Washington, D.C. – Today, U.S. Sens. Sherrod Brown (D-OH), Kamala D. Harris (D-CA), Bob Casey (D-PA) and Catherine Cortez Masto (D-NV) introduced the Child Welfare Emergency Assistance Act, comprehensive legislation to provide flexible, emergency aid for key child welfare programs working to support young people and families during the COVID-19 pandemic. The senators’ legislation will help ensure child welfare agencies and organizations are equipped with resources to continue protecting and supporting families during this public health crisis.

“Youth and families in the child welfare system are experiencing unprecedented financial stress, social isolation, and abrupt changes to daily life,” said Senator Brown. “Local child protective services will need additional support to continue meeting the needs of their communities. This legislation will help improve the health, safety, and wellbeing of children, youth, and families by investing in them and the agencies and organizations that support them.”

“As our country continues to address the COVID-19 pandemic, we must prioritize the health and safety of children in foster care,” said Senator Harris. “I’m proud to join my colleagues in introducing the Child Welfare Emergency Assistance Act– we have a duty to support children, families, and caregivers and ensure they have the resources needed to stay safe.”

“The COVID-19 pandemic is causing unintended consequences for children and youth in the child welfare system. As states are facing financial shortfalls due to the public health crisis, we need to ensure that the child welfare system is able to meet the needs of families who are also in crisis,” said Senator Casey. “The Child Welfare Emergency Assistance Act would provide funding to ensure families have the support services they need. The bill would also ensure teens don’t have to worry about aging out of foster care during a public health pandemic. I urge my colleagues to support this critical bill to ensure the safety and wellbeing of our most vulnerable children and youth.”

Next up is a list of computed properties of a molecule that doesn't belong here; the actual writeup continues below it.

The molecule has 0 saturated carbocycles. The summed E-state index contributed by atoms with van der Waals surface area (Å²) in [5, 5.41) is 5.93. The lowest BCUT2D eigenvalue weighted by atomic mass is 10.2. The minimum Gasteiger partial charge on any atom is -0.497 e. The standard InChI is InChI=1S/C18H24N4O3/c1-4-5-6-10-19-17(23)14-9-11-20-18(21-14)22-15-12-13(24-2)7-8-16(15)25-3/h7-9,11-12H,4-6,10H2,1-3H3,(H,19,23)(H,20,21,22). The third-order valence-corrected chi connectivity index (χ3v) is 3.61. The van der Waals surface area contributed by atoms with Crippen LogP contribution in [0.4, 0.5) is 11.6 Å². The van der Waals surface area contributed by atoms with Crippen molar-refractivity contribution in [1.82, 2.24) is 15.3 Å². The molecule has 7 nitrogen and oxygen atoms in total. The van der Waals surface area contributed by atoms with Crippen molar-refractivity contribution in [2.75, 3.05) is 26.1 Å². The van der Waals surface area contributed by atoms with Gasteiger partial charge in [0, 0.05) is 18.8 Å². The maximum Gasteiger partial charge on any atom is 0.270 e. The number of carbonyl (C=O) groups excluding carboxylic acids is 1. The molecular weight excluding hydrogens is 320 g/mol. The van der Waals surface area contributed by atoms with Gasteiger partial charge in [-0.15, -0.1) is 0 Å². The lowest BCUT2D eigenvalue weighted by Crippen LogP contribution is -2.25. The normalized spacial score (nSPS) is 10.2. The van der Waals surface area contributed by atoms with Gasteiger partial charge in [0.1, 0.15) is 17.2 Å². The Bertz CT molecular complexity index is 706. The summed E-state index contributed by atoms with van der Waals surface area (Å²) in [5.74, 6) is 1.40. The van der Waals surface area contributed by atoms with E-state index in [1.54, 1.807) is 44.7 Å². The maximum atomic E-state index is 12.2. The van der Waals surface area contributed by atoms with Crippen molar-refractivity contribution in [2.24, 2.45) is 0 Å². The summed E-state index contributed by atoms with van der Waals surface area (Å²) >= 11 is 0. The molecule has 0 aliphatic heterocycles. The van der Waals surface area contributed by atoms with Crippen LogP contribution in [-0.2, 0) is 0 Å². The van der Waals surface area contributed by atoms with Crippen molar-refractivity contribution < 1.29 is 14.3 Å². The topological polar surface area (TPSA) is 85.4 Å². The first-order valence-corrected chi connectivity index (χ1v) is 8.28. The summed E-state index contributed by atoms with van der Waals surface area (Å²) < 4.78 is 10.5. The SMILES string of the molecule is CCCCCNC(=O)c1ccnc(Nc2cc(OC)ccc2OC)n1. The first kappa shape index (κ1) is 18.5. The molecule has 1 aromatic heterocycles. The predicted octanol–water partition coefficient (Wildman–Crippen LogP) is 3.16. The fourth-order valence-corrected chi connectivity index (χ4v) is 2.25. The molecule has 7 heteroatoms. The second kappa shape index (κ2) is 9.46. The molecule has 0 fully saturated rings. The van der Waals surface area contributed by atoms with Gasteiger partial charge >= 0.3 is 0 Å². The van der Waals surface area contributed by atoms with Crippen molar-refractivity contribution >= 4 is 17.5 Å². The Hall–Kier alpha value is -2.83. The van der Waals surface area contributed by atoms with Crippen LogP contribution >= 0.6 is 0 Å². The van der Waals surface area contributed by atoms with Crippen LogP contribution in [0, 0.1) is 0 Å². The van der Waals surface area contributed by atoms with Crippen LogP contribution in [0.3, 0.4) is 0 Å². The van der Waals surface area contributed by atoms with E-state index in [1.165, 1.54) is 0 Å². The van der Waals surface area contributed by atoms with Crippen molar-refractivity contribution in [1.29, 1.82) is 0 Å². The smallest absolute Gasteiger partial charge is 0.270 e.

“Children in the foster care system and those at risk of entering the system are particularly vulnerable to the twin economic and public health crises brought on by COVID-19,” said Senator Cortez Masto. “As the coronavirus pandemic continues to take its toll on state and local budgets across the country, I’m proud to cosponsor legislation that will provide child welfare agencies with the funding and supplies they need to protect investments in vital services for children and their caregivers during this unprecedented time. We have a moral obligation to support children and help keep families together during this crisis.”

Specifically, the legislation will invest in the health, safety, and wellbeing of children, youth, and families by:

  • Investing $2 billion to support state and tribal child welfare agencies in providing families, kinship caregivers, and young people with a broad range of support services, including assistance for transportation, housing, and utility payments. Child welfare agencies could also use this funding to expand adoption promotion and support services, or to hire, train and support caseworkers to conduct safe in-person home and remote visits, including the purchase of personal protective equipment and technology.
  • Providing $30 million for kinship navigator programs to ensure kinship caregivers have access to information and resources, including food, safety supplies, technology, and COVID-19 testing.
  • Dedicating $50 million to help states implement health oversight and coordination plans to ensure children in foster care are up-to-date on vaccinations and have access to needed care and telehealth services.
  • Investing $15 million to states and tribes for training on trauma-informed de-escalation strategies for child welfare partners, congregate care facilities, and families.
  • Requiring states to develop and implement de-escalation strategies to limit unnecessary involvement with law enforcement, and ensure any contact with law enforcement is non-coercive.